This series will introduce artists associated with certain states; this one is my home state of Massachusetts.
No doubt about it. The eighteenth-century artist followed the pursuits of their English counterparts: paint the rich, the nobleman, England's penchant for showing the client in extravagant surroundings, wearing silk and the finest fur. No longer the preserve of royalty, commissioned portraits — of oneself or one’s ancestors — became a coveted symbol of wealth and status.
December 3, 1755 - July 9, 1828
The artist's dream in this new world was to make that commission an absolute. How on earth did Gilbert Stuart land the task of painting George Washington?
Still, who is the nobler here? Stuart wanted to paint Washington, for he expected that he could make a "fortune" on images of the Revolutionary War hero and American leader. At the time the president sat for Stuart, the artist apparently tried to relax his sitter, offering, "Now, sir, you must let me forget that you are General Washington and that I am Stuart, the painter," to which the president responded, “Mr. Stuart need never feel the need for forgetting who he is and who General Washington is.”
Stuart produced portraits of more than 1,000 people, including the first six Presidents. His work can be found today at art museums throughout the United States and the United Kingdom, most notably the Metropolitan Museum of Art and Frick Collection in New York City, the National Gallery of Art in Washington, D.C., the National Portrait Gallery, London, Worcester Art Museum in Massachusetts, and the Museum of Fine Arts, Boston.
Washington must have been pleased because, after this initial portrait of Washington, Stuart made more than one hundred copies for American and European patrons eager to own an image of the illustrious sitter.
1894 - 1978
Norman Rockwell is designated "Massachusetts State Artist" (I did not know that there was such a thing).
Here lies a conundrum. Was he a "real" artist? Or (just) an illustrator?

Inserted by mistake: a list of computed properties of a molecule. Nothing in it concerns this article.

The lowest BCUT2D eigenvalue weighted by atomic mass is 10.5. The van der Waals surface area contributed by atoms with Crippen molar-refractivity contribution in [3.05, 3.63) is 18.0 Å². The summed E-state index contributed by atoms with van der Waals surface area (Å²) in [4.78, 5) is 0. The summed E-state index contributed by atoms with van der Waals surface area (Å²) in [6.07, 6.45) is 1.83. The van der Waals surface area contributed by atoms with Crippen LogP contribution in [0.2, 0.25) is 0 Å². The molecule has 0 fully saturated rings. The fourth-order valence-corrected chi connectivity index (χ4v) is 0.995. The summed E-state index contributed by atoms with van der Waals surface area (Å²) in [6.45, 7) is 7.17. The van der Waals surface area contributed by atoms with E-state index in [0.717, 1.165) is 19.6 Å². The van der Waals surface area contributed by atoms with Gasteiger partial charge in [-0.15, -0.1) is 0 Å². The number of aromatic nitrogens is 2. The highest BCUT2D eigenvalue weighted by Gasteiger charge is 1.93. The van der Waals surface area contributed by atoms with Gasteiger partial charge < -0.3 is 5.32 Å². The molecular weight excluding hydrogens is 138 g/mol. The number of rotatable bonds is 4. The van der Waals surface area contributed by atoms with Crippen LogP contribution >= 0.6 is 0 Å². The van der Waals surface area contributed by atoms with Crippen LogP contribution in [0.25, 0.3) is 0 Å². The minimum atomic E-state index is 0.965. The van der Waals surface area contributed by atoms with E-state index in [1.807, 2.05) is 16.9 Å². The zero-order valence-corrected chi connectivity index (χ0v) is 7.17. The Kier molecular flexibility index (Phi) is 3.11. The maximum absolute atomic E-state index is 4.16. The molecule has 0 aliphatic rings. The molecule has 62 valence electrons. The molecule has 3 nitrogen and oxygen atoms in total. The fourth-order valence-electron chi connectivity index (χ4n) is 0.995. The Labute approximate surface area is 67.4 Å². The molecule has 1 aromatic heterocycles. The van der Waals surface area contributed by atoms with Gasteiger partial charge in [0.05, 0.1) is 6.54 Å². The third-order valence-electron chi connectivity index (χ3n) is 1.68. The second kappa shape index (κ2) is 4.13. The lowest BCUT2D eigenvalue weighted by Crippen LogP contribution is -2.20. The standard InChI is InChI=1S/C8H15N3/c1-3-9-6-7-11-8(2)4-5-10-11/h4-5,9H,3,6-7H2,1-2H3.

Aside: This is the world that I live in. My own work is very illustrative. So, am I not a real artist. Where does that rank start? In art school?
I found this definition: "The biggest difference between illustrator and artist is the purpose of the work. Illustrators create images to help promote a function or a product. Artists create art to express emotions. In other words, an illustration is a visual explanation of the text, [which] almost always comes with context."
Me, Annie Mason, an artist says This ⬆️is hogwash!
Norman Rockwell was an illustrator and he was a great artist. If you want to dig deeper into this conundrum, here is a good place to start: Michaelangelo: Painter or Illustrator? (The title itself gives you a clue, doesn't it?) Norman Rockwell is cited in the article and the author makes a great point: "If his famous Saturday Evening Post cover of the Thanksgiving dinner, entitled Freedom from Want, hung in a posh New York City art gallery, then it would have been considered fine art. But collectors snubbed Rockwell as a sentimental illustrator. The Author, Rachael McCampbell, continues: "Yet ironically, Rockwell’s Saying Grace (1951) sold at Sotheby’s in 2013 for $46 million. Does that sort of price tag elevate Rockwell to the fine art status?" Exactly!!
Yet. Here we go. There are probably a lot of readers here who can point out a Norman Rockwell painting.
Rockwell was born in New York City in 1894. At age 14, Rockwell enrolled in art classes at The New York School of Art (formerly The Chase School of Art).
Rockwell found success early. He painted his first commission of four Christmas cards before his sixteenth birthday. While still in his teens, he was hired as art director of Boys’ Life, the official publication of the Boy Scouts of America, and began a successful freelance career illustrating a variety of young people’s publications.